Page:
Soap has been a household staple forever. The earliest traces of a soap-like substance were found in ancient Babylon, but the soap bar as we know it was invented in the 19th century. We use it in more shapes and forms than we can count. It can be gentle and candy-scented or abrasive and medicinal, heart-shaped or liquid, homemade and purely organic, or packed with strong chemicals.
The following types of soaps are considered modern-day essentials.
- Toilet Soap
Often confused with bathing soap, toilet soap contains a higher percentage of fatty materials. These two soaps have a similar chemical structure – in essence, they are calcium or potassium salts of fatty acids. The main difference is that toilet soaps have more fatty substances.
You could say that toilet soap is a high-end variant of bathing soap, but is it better for your skin, too?
While both types are powerful cleansers, toilet soap is slightly better at killing bacteria and removing oil and dirt from the skin. It’s also a great moisturizer but is more abrasive and packs more chemicals than bathing soap. Therefore, it’s not the best choice for people with sensitive and dry skin.
- Bathing Soap
In place of aggressive cleaning chemicals, bathing soap contains a range of gentle additives that enhance hydration, make your skin softer, and even restore its elasticity and youthful appearance. In addition to emulsifying agents, many bathing soaps include vitamin E and collagen. However, the lower amount of cleaning chemicals means that bathing soap is slightly less effective as a cleanser.
Bathing soap kills fewer bacteria than toilet soap, so you might want to find a more powerful alternative for washing your hands. That doesn’t make it useless, of course. Bathing soap is still an excellent cleaning agent and moisturizer for different skin types, especially for your face and body.
- Beauty Bar
When they hear “beauty bar,” most people think of the Dove commercial. Healthy, natural skin and velvety touch are common associations with this type of soap, but beauty bars are not soap at all! At least that’s what marketing campaigns say – beauty bars are better than soaps.
Can this be true? Well, yes. Beauty bars are not typical soaps, as they contain a very low percentage of emulsifying agents. The cleaning chemicals present in beauty bars are also very mild. In most cases, they are not strong enough to wipe out bacteria, but they can wash away dirt and oil.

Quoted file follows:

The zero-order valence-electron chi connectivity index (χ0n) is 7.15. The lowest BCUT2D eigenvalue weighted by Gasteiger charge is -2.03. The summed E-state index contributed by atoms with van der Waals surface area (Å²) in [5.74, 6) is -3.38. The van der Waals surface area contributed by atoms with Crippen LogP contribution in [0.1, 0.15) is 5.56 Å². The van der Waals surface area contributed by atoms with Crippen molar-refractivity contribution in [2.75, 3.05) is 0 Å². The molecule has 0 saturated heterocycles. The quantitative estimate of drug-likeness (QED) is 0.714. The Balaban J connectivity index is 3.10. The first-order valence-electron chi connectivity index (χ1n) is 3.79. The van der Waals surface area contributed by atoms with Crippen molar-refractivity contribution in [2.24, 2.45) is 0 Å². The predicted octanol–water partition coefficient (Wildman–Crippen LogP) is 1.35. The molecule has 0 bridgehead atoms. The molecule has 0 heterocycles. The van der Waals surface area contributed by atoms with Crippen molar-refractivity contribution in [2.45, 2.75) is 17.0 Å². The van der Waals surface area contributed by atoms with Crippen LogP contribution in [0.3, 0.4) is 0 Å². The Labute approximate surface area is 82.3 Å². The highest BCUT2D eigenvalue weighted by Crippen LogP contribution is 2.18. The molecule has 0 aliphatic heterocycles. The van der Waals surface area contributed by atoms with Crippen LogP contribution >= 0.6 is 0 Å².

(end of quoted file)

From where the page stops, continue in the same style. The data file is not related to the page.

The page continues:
What beauty bars have in abundance are moisturizing creams and nutrients that help maintain a healthy skin appearance, texture, and tone, leaving it feeling smooth and soft to the touch.
- Medicinal Soap
There are many different medicinal soaps, but they all have the same purpose – to treat skin conditions. Their chemical profiles can vary greatly, depending on their practical use. Medical soaps can treat many acute and chronic conditions, ranging from acne to fungi.
- Antibacterial Soap
A combination of warm water and any plain soap is potent enough to wash away most bacteria attached to the surface, be that your skin, your kitchen tiles, or wooden floors. Why use a special antibacterial soap, then? Many people believe that this type of soap is for marketing purposes only.
Antibacterial soap, also called antimicrobial or antiseptic soap, has a few ingredients that plain soaps don’t. Most notably, it’s made with triclocarban or triclosan, a chemical used for eliminating bacteria. So, while most soaps only wash away bacteria from the surface, antibacterial soap kills them on the spot and stops them from spreading. That makes antiseptic soaps crucial for disease prevention.
- Dish Soap
Dish soap is a powerful chemical variant made specifically to cut through oils and be gentle on your hands. Though toilet and bathing soaps include emulsifying agents for washing away oil, too, dish soaps are matchless when it comes to cleaning solidified grease from all kinds of surfaces.
Soaps would never be able to help you get rid of grease from cooking if there weren’t for chemicals called surfactants – they help produce foam, which breaks down oily matter and makes dishes easier to clean. Dish soap used to include dangerous phosphates, but they are no longer added to the mix.
Did you know you can use dish soap to clean grease from virtually any surface? It was made to be gentle on your skin, so why not use it on wood, marble, or even textile? You can use dish soap to treat carpet stains, clean your jewelry, mop floors, and clean your window and appliances.
- Laundry Soap
Like most soaps, basic laundry detergent formulas include alkalies. Some major components in degreasing soaps, both for dishwashing and laundry, are surfactants, but laundry soap also includes anti-redeposition agents. Depending on the brand and type, many popular laundry detergents have PH modifiers, brighteners, water conditioners, preservatives, enzymes, and fragrances.
No matter how many types of soups you add to the list, there’s always more. While some are essential for personal hygiene, others are purely cosmetic. There are soaps made specifically for medical purposes and others that are multipurpose cleansers. Choosing the right kind is often daunting, so do your research. Even then, finding the best soup for your needs might take a while.